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Did Big John McCarthy Solve the Eye-Poke Problem at Strikeforce Last Night?

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Matt MolgaardCorrespondent IIINovember 12, 2016

Unintentional (and unfortunately the occasional intentional) eye-pokes have been a problem in mixed martial arts for as long as I can remember. Given the structure of the gloves, which leave all digits fully exposed, it’s tough to avoid that.

We’ve seen some nasty gouges over the years. Jake Shields appeared as though he hoped to completely skewer champion Georges St-Pierre’s eyeballs at UFC 129.

Kevin Burns seemed to be experimenting with a new finishing move he may have learned from a Mortal Kombat game the first time he met Anthony Johnson in the cage at UFC Fight Night 14.

Josh Koscheck’s name alone has become somewhat synonymous with the questionable tactic.

Eye gouging has been a problem for years. Hell, it’s been a problem for decades.

But last night, while refereeing a trio of bouts on the final Strikeforce card, referee “Big” John McCarthy implemented a very unorthodox technique that was not only a blatantly simple concept, but an effective one as well.

On numerous occasions McCarthy could be heard yelling to the fighters, “close your fists,” reiterating with echoes of “watch your fingers!” He was all over the action, and any time a pawing jab, fingers extended, was thrown, John was in the ears of the fighters, hurling respectful but authoritative warnings.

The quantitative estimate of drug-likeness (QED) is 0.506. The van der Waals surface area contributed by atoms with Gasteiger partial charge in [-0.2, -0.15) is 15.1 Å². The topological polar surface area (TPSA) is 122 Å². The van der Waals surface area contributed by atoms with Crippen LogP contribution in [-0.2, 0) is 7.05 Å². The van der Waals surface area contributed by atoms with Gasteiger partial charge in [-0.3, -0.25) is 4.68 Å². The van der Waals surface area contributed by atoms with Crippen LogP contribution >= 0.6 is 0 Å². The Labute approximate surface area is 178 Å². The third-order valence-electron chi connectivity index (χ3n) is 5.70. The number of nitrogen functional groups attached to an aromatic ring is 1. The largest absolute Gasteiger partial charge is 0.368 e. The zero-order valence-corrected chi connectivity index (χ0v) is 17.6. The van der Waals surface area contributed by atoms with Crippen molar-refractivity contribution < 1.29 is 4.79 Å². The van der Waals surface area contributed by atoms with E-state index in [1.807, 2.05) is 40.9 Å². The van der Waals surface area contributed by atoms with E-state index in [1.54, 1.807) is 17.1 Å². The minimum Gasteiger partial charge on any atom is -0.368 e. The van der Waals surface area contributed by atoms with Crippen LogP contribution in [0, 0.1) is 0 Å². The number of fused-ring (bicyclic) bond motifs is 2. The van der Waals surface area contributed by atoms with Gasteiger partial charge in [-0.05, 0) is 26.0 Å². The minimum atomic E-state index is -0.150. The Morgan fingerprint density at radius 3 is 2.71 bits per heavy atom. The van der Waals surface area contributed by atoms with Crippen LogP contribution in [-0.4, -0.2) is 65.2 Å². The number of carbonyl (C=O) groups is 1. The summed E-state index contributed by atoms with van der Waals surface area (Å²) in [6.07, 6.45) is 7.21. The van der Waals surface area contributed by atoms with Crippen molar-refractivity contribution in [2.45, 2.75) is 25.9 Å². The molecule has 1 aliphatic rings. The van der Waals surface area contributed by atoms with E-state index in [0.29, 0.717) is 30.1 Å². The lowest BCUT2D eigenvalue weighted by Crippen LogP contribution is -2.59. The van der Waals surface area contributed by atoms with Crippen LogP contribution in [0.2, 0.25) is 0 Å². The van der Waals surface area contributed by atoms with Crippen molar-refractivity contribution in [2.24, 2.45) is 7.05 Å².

And, it seemed to work. Strikeforce: Marquardt vs. Saffiedine was a clean event that featured very few fouls. In large part due to John’s assertiveness, eye-gouges were certainly dropped from the equation.

Could constant verbal warnings lead to a drastic decrease of the oft-committed foul? If the final Strikeforce event was any indicator, it could very well be.

Understand this: McCarthy isn’t the only referee to hurl preventative warnings at fighters about striking, or pawing, with open fingers. It’s been done before, but never with the consistency or intensity that we witnessed last night.

Big John was all over every finger to sail through the air, stinging warnings colliding with flailing phalanges before the moment of potentially disastrous contact.

Repeated warnings being bellowed in a fighter’s ear isn’t a sure-fire bet for resolution, that’s a fact. However, Strikeforce’s final event allowed McCarthy to show that overt vocalization can go a long way in deterring the inevitable foul.

Big John McCarthy is still the best referee in the business, and small adjustments to his practice, such as what we witnessed last night prove that.

There are a lot of quality refs in the business these days, but few revolutionize rules on the spot, without stealing a fighter’s sanctioned liberties. McCarthy found a way to do it, with complete respect.

Hopefully, more referees will take notice of this approach and begin implementing similar tactics.

John, an on-the-spot thinker, may have just developed a new standard for caution inside the octagon (one that any man to ever be poked in the eye will likely commend), and that’s precisely why this sport needs the man so badly.

He cares about the combatants' safety, and he’s got the moxie to say what must be said, and do what must be done!


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